The islands of the Maldives, a South Asian nation in the Indian Ocean, are among the world’s many locales threatened by climate change: By some estimates, in 100 years, most of the low-lying country might be underwater due to rising sea levels. For AFAR’s March/April 2020 issue, contributing writer Lisa Abend considers the cost of maintaining paradise—and how the travel industry may be able to help. As it turns out, there are a few ways conscientious travelers can be a part of the solution.
Do your research
There are more than 150 resorts in the Maldives—17 of which opened just in 2019—and another 115 in development. To narrow it down responsibly, start by doing a little digging. “There are things you can find out just from their website,” says Susanne Becken, a professor of sustainable tourism at Australia’s Griffith University. “Do you see solar panels in their photos? Do they have a bottling plant on the island so they don’t have to use plastic? Do they work with the local community on conservation projects?” In the southern Maldives, Six Senses Laamu not only reduces water consumption with low-flow fixtures in all its faucets and gray-water recycling for landscaping but also distributes reverse-osmosis filters to schools and households in the Laamu Atoll, which bring clean water to locals without having to package it in plastic.
But don’t trust everything you read
“Greenwashing” is rampant in the hotel world, and while it’s great for a resort to do away with plastic straws, the impact is negligible if all the water still comes in plastic bottles. Instead, look for evidence of substantive initiatives, like Kudadoo Maldives resort’s near-complete reliance on solar or Banyan Tree’s facility that captures and purifies rainwater for drinking. Professor Becken says that “there is no universally accepted, robust sustainability certification,” but EarthCheck, an organization that works with travel and tourism businesses to improve sustainability and has its own certification program, is reliable.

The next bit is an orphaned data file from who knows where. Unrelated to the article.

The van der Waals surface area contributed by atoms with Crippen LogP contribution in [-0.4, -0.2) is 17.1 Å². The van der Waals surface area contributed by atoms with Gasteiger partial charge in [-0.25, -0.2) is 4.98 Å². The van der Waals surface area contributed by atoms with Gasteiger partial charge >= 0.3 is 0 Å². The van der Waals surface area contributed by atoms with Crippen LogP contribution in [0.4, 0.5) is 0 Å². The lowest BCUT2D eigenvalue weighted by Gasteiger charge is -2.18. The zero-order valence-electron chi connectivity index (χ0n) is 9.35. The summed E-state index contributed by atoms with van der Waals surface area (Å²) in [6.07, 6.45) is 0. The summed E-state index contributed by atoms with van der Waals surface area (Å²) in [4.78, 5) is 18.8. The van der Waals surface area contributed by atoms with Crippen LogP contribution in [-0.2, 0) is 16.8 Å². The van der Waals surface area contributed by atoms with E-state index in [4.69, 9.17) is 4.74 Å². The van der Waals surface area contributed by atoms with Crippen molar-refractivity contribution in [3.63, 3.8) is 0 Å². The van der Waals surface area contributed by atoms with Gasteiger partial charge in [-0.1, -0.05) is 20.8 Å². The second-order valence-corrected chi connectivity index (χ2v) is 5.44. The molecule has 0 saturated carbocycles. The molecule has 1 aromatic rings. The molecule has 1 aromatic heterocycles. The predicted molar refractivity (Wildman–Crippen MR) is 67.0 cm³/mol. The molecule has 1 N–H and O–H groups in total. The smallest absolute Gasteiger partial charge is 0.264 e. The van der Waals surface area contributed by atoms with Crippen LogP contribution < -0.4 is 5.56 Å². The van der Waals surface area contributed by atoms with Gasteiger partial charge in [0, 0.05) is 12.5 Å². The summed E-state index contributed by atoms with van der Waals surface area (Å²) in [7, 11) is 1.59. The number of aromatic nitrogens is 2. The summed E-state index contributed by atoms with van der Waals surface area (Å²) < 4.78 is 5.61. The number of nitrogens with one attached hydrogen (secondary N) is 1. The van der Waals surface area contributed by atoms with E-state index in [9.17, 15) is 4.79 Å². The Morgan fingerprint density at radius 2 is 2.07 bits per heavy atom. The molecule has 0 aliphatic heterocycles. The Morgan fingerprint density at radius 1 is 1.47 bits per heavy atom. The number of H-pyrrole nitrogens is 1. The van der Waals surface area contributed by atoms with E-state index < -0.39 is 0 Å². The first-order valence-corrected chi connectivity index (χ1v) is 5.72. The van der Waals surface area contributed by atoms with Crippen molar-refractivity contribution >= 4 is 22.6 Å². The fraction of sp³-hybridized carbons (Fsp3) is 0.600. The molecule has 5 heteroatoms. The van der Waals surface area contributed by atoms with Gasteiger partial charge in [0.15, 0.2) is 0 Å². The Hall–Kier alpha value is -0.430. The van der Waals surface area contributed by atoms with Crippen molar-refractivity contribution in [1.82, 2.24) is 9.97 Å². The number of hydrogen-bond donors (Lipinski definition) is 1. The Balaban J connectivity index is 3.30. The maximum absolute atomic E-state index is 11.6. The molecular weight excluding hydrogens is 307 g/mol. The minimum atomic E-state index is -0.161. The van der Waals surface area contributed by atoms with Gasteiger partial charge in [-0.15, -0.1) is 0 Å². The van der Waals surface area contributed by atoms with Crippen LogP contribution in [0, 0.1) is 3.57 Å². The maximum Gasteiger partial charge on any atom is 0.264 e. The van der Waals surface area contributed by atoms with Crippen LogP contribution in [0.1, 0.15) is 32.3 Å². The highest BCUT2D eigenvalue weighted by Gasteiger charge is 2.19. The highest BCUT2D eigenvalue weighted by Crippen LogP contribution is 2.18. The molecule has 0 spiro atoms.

The lease of islands to resorts is the government’s single biggest source of income, and tourism has contributed significantly to the Maldives’ economic development. Some high-end resorts also lead sustainability efforts. But luxury resorts can pack a heavy carbon punch, given the fossil fuels that drive the golf carts and cool the villas, the delicacies flown in from around the world to feed Western palates, and the trash created: Resort guests produce on average 7.7 pounds of trash a day, more than twice as much as Malé residents, and more than four times as much as Maldivians on other islands. It may be kinder on the environment, notes Gregory Miller, executive director of the Center for Responsible Travel, to choose local guesthouses. Accommodations at places such as Cerulean View Residence in Hanimaadhoo or Carnival in Kulhudhuffushi are simple, but what they lack in indulgences they make up for in access to Maldivian culture and a lighter carbon footprint. And unlike lodging in the resorts, which tend to be owned by foreign corporations, “staying in a guesthouse means a greater percentage of your expenditure is going directly into the local economy,” Miller says. An organization such as Secret Paradise, which arranges trips to local islands and employs local guides, can be a good place to start.
There’s no getting around the environmental damage of that plane ride: According to one emissions calculator, a traveler on a round-trip flight from New York to Malé will expend 3.9 metric tons of carbon, the same as 90 barrels of oil. To mitigate the impact, consider purchasing offsets through a nonprofit organization such as Gold Standard. On the ground, some resorts, like Lux, are carbon neutral. Soneva Fushi resort goes even further: It includes not only directly and indirectly produced emissions in its carbon assessment but also those racked up by guest travel, and it charges an offset fee that goes to social projects around the world.